Tag Archives: how to encourage more reading

I haven’t read to my child at bedtime. How do I start?

Dad reading to children in bedIf you haven’t been reading to your child at bedtime, but you want to establish that tradition in your family, here are some ways to begin.

You might gain your child’s approval by saying she is going to be allowed to stay up 15 minutes later every night while you read together.

You might let her choose the reading material. You needn’t read a book together. If she is into fashion, read a fashion magazine or newspaper. If he is into making things with his hands, read Popular Mechanics. The idea is to make the reading experience pleasurable for your child.

Help your child to vary the reading material. Go to the library together and poke into the nonfiction section about animals, stars, and history. Show her the biography section and read some names of famous people she might know a bit about. Let her choose so she has have a stake in the reading.

If electronic equipment will entice your child, use it. If comic books will entice your child, use them. If graphic novels will entice your child, use them.

Many children are ignorant of world news, but an evening read of a news story can make children aware of the wider world. With you there to interpret, the child can become more sophisticated.

If your child is reading too, and he is a reluctant reader, suggest that he read one page and you read another, or he read one paragraph and you read another. But at first you might want to do the reading yourself, to attract your child to the idea of bedtime reading. If he thinks he has to work, he will balk.

If you read a book for which there is a film, suggest that you watch it together after you finish the book. Heidi, Treasure Island, Tom Sawyer and so many more children’s books have been turned into films. You can discuss how the book and movie differ, and which she likes better.

If there is a special TV show one night or you are on vacation, you might suggest skipping the evening read for that special event. You might be surprised to see disappointment on your child’s face. If so, suggest that you could read, but just a bit later or during the baby’s nap. For the chance to cuddle up with Mom or Dad, most children will want to read.

Keep this time stress free. If your child is relaxed, she might raise questions about matters she is tossing around in her mind. Let that be her choice though.

Stick to the time you set—15 minutes, 20 minutes or whatever you decide on. If necessary, set a timer. The child must learn that this is a limited happy experience that she can look forward to again tomorrow evening.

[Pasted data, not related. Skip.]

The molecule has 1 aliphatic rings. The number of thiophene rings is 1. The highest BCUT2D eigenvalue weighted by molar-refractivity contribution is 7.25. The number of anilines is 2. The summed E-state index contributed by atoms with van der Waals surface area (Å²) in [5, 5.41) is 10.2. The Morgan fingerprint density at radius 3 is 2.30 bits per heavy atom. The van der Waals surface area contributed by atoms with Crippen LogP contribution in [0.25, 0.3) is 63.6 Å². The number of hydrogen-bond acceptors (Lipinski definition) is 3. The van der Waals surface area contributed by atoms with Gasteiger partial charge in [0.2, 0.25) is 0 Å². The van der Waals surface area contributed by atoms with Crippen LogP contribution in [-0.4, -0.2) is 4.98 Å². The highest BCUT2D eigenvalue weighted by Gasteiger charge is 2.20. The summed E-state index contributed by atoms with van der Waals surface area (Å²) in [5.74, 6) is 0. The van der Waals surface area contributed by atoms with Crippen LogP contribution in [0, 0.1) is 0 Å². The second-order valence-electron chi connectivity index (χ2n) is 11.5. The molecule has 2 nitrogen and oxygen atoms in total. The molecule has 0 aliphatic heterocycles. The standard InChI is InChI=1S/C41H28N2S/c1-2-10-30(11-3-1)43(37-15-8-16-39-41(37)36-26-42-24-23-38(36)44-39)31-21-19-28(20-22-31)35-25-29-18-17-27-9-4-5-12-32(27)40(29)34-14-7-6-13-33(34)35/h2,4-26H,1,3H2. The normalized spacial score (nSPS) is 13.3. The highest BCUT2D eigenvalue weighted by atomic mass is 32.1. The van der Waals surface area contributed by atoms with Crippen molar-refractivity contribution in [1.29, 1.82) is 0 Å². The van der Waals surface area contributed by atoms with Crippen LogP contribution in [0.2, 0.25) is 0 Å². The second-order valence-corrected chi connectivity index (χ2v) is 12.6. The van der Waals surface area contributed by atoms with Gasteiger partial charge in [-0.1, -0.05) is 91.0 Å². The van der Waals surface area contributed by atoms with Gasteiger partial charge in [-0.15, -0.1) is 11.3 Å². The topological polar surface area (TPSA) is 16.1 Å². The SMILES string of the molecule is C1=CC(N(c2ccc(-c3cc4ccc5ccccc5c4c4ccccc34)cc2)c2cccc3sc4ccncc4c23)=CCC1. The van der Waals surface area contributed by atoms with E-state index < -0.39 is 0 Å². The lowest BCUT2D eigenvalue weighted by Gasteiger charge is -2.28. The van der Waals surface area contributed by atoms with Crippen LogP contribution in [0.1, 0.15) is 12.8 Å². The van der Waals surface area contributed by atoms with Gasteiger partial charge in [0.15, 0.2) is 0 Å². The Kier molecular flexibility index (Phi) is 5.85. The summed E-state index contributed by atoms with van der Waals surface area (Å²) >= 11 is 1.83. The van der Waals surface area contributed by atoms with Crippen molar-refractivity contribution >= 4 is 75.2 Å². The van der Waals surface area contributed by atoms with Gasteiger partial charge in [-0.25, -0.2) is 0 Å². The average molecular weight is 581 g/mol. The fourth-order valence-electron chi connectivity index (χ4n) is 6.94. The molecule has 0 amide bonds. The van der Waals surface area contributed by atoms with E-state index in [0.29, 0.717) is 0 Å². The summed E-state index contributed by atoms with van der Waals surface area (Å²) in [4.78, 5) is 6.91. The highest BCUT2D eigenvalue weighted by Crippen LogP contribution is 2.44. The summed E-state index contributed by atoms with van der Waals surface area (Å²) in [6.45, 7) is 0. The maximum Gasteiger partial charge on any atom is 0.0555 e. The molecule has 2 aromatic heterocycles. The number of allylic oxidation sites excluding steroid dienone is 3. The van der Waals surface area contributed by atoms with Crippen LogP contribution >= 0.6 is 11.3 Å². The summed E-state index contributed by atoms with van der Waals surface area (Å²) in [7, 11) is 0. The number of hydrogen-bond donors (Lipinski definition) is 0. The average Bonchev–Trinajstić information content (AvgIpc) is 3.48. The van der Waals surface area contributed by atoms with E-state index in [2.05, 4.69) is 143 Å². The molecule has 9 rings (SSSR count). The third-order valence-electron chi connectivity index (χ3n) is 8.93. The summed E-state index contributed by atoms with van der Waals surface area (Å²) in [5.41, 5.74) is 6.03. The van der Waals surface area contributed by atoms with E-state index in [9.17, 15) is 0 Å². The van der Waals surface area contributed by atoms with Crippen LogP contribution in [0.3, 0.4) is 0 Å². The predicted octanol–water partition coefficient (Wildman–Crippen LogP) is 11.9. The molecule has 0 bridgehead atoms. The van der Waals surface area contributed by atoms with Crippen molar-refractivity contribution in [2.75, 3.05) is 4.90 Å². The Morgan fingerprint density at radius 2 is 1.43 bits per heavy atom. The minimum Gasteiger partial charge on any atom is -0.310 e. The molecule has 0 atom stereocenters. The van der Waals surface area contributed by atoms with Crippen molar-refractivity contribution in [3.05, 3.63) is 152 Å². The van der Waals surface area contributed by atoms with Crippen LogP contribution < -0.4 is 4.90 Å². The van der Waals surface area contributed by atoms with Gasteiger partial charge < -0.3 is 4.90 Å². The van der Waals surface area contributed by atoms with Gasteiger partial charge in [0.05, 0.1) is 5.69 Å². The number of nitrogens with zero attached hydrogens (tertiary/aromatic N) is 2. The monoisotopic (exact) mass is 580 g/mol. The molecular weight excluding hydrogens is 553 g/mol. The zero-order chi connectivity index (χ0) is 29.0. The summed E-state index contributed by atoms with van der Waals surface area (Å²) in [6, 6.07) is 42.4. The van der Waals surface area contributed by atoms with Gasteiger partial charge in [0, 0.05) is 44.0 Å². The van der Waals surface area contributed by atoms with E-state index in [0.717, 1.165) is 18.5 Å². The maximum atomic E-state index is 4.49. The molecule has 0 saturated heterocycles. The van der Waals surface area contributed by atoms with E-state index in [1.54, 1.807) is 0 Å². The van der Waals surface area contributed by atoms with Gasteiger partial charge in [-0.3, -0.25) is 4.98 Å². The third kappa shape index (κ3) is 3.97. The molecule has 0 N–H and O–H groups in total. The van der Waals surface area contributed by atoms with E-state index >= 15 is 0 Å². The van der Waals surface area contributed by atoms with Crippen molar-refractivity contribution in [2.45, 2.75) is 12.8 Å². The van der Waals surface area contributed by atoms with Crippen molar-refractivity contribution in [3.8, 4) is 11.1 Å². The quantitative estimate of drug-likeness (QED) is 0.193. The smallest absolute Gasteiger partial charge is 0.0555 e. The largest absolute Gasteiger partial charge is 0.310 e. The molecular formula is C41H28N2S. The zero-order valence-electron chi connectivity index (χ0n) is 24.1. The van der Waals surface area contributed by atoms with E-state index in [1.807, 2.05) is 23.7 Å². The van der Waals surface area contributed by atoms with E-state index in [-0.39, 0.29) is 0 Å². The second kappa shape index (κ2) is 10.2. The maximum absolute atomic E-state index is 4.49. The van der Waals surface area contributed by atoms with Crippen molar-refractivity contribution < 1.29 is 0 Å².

Good luck!

Do you read stories to your children at bedtime?

Dad reading to children in bedIf you do, you are one of a small group of parents. An online survey of more than 1000 US parents shows that one-third of parents read to their young children every night. Half the parents said that their children prefer watching video games or watching TV to reading.

Another survey of 2000 mothers in Britain showed that about 2/3 of mothers read to their children, but only 13% read to their children every night. Parents say stress at the end of the day and lack of time are reasons that they don’t read to their kids. But TV, video games and other distractions also are factors.

Yet reading to children at bedtime can offer so many advantages.

  • Establishing a bedtime ritual—a bath, brushing teeth, kissing family members good-night, a prayer, and a snuggle with Mom or Dad while they read—is a time-honored way to settle children down and prepare them for sleep.
  • Children learn fluency by hearing an adult read. They learn to slow down for commas and periods. They learn to change their tone for direct quotes. They learn that certain parts should be read faster or slower, louder or softer, or in a high squeaky voice or a low threatening voice.
  • In the privacy of the bedroom, parents might feel more inclined to “act” out the words of the book—to be silly or gruff, whiny or sugary. Children sometimes see a different side of their parents during bedtime reading. This can be a great ice breaker between a child and a usually distant parent.
  • Children learn vocabulary. They can ask, “What does that mean?” and get an immediate answer.
  • Children learn about setting, plot, character, tension and happy endings. They learn about culture. Especially as children get older, parents can read books to a child which the child isn’t ready to read yet but which the child is quite able to understand.
  • Children often reveal what they are thinking and feeling during a nighttime read. Snuggled safely with Mom or Dad’s arm around her, a child might open up about her hopes and fears. This is a time for the child to feel protected.

In our next blog we’ll talk about how you can establish bedtime reading if you don’t already do it, or how to improve the experience for you and your child.

The American study was conducted by Macy’s and Reading Is Fundamental in 2013. The British study was conducted by Littlewoods, also in 2013

My child knows how to read pretty well for a first grader. Should I still read aloud to her?

Yes! Here’s why:

  • A child’s reading level doesn’t catch up with a child’s listening level until eighth grade, according to Jim Trelease, author of The Read-Aloud Handbook. A younger child can appreciate a book she cannot read yet—the plot, the descriptions, the characters and the vocabulary—if an adult reads it aloud to her.

    Father reading to child and child asks, 'How old is Old McDonald?"

    To enlarge, click on the picture.

  • Reading aloud to a child attracts him to reading by himself. He takes pleasure from being read to, and will want more of that pleasure even if an adult is not available to read to him. He will delight in life-long reading.